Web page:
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Re: “House of Blues

Wow, an inspiring depiction of my uncle Dave who is the warmest, most welcoming of family men, on top of all his talent and accomplishment.

13 likes, 0 dislikes
Posted by Gina Grant on 08/04/2017 at 11:48 AM

Re: “Distill My Heart

The article on The Independent Distillery was untrue. The hard work, accomplishments and "true story" behind those who actually built the brand, distilled the spirits and designed the bar were missing entirely and/or misrepresented.

10 likes, 7 dislikes
Posted by Justine Wadsack on 08/04/2017 at 10:53 AM

Re: “Arizona's Un-Credential. Is It the Beginning Of the End Of Teaching As a Profession?

Response to Mumford P and Retrov on California's ranking

The RAND corporation did three major studies in the 90's and very early 2000s which ranked the states. These studies used NAEP data and six different census variables to very carefully control for demographics, family income, family marital status, etc.

California schools finished dead last in all three studies while Arizona ranked 21st in the most recent of the three (2002 data) and 19th and 30th in the two earlier studies.

Just recently, Matthew Hingus of the Urban Institute did what amounts to an update of the RAND studies using 2015 NAEP data.

In his ranking, Arizona ranked 13th and California ranked 47th.

Hawaii, the state with one school district and 19% of parents rating their child's school a "D" or "F" ranked dead last.

3 likes, 17 dislikes
Posted by on 08/04/2017 at 10:30 AM

Re: “Distill My Heart

Uh what??? The whole piece on Independent is completely wrong hahaha does this writer even live here??

9 likes, 13 dislikes
Posted by Weeklyfan on 08/04/2017 at 10:14 AM

Re: “Arizona's Un-Credential. Is It the Beginning Of the End Of Teaching As a Profession?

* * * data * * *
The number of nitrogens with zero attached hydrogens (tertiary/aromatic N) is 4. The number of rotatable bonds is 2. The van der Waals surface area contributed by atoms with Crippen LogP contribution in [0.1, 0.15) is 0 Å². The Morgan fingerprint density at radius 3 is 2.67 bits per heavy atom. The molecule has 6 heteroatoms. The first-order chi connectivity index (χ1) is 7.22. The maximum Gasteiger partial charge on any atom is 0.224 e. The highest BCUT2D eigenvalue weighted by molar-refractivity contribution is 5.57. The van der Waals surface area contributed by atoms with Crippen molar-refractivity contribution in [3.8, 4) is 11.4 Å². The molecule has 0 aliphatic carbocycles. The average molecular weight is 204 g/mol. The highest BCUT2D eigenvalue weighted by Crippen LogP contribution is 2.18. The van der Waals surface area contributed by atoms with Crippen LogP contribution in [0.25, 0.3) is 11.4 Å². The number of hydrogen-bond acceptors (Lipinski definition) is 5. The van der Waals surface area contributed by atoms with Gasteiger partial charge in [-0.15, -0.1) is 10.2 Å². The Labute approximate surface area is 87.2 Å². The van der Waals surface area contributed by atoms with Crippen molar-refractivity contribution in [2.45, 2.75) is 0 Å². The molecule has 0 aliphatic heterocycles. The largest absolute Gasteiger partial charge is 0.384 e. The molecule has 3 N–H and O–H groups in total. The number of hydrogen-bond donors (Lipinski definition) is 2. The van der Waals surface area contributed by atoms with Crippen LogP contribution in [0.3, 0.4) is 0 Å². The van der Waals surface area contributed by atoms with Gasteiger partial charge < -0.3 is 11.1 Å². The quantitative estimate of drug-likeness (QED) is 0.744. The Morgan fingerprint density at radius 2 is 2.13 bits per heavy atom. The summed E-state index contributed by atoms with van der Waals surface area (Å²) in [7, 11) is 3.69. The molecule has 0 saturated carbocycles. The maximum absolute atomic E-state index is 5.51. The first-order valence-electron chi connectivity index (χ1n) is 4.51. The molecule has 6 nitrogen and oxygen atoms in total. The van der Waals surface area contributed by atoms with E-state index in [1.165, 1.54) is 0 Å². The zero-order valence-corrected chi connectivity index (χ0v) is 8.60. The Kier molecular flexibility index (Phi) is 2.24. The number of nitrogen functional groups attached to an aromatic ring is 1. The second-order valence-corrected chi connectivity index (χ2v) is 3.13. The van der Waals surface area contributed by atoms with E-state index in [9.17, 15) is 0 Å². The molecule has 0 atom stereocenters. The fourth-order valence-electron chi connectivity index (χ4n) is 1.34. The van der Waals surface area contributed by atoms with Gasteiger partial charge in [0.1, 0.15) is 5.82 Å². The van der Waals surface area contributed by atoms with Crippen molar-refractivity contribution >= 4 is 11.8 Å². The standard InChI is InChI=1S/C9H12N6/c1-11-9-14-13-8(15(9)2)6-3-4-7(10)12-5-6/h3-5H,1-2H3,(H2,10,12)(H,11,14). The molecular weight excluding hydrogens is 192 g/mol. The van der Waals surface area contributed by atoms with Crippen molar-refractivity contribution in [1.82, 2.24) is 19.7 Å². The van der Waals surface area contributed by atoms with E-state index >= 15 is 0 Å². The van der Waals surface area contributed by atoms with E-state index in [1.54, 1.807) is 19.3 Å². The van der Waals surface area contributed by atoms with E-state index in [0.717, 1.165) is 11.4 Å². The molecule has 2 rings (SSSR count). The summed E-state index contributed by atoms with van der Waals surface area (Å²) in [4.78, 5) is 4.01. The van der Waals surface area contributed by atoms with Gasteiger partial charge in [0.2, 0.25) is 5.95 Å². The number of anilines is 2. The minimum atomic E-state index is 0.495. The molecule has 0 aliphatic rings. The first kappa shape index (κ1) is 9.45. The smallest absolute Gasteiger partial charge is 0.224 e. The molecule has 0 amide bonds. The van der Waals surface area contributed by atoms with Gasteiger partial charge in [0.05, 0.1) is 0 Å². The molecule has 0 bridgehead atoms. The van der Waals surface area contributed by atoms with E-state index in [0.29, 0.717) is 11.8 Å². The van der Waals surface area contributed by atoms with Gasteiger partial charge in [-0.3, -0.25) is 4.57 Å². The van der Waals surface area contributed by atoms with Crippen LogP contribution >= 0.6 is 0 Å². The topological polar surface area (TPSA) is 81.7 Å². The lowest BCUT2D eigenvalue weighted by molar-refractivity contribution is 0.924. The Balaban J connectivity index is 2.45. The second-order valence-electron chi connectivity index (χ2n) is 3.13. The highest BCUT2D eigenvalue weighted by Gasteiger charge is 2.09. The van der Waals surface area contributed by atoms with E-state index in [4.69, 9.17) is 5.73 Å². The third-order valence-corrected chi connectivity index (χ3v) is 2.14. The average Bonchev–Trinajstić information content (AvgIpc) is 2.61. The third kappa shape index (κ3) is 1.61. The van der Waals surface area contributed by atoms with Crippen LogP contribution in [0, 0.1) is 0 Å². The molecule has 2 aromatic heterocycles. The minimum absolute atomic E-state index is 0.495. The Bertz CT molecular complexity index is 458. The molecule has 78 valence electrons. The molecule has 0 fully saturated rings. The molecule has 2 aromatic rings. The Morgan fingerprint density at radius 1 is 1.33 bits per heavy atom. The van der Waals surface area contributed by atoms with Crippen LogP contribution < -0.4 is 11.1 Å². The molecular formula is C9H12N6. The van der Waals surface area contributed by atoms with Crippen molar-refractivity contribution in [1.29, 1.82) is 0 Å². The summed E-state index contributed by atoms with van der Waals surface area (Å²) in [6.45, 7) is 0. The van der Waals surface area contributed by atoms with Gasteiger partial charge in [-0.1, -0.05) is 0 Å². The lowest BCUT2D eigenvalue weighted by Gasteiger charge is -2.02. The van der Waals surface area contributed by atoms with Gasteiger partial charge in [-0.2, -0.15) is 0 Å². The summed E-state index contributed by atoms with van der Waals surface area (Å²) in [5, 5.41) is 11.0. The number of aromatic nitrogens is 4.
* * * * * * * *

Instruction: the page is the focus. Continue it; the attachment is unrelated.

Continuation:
This debate, whether certified teachers outperform non-certified teachers, is important. If the research reported by Mr. Huppenthal is reliable (I believe it is) and there is little difference, what are to believe?

In my estimation, we need to look hard at both the teacher certification/degree programs and the students who enter and graduate ostensibly prepared to begin teaching. A hint: take a long look at preparation of the teaching cadres in countries that are succeeding. Entrance into the teacher profession is heavily screened admitting high achieving students into demanding programs with significant field experience and assigned mentors (master teachers). The pay scale is attractive to students wanting to work in the field, not seen as a cross to bear or a base to build on with additional part-time work. Teachers in these countries are not autonomous but are heavily involved in decision-making in their schools and professional organization. Essentially, the opposite of what teachers in this country experience.

So, if certified teachers here fare not much better than their counterparts, it just could be that our teacher training and certification mills are working with average material in a virtual vacuum while expected to produce able practitioners willing to work for a pittance. What could possibly go wrong?

18 likes, 2 dislikes
Posted by Rick Spanier on 08/04/2017 at 7:13 AM

Re: “Arizona's Un-Credential. Is It the Beginning Of the End Of Teaching As a Profession?

Response to Retrorv

Your study doesn't disagree with me- read it carefully. In your study, Darling-Hammond is disagreeing with a prior study which, using NELS data, found that certified teachers did not outperform non-certified teachers in the areas of mathematics and science.

This is the key sentence in the entire study:

When experience was controlled, both education degrees and
levels of experience had positive but smaller influences on student achievement (page 21).

Yes, as a group, certified teachers outperform non-certified teachers by a smidgen - that's what I stated in my post above.

But, almost half of non-certified teachers outperform almost half of certified teachers. The variance is quite large so there are large gains to be had by allowing districts freedom to choose the best.

The districts with the overwhelming majority of our students are well equipped to sort this out.

3 likes, 14 dislikes
Posted by on 08/04/2017 at 6:29 AM

Re: “Fighting Abuse

Emerge is one of the most hateful organizations out there. Not only do they deny the existence of the majority of male victims of domestic violence but when a male victim is referred to their services they treat him as though he is a perpetrator.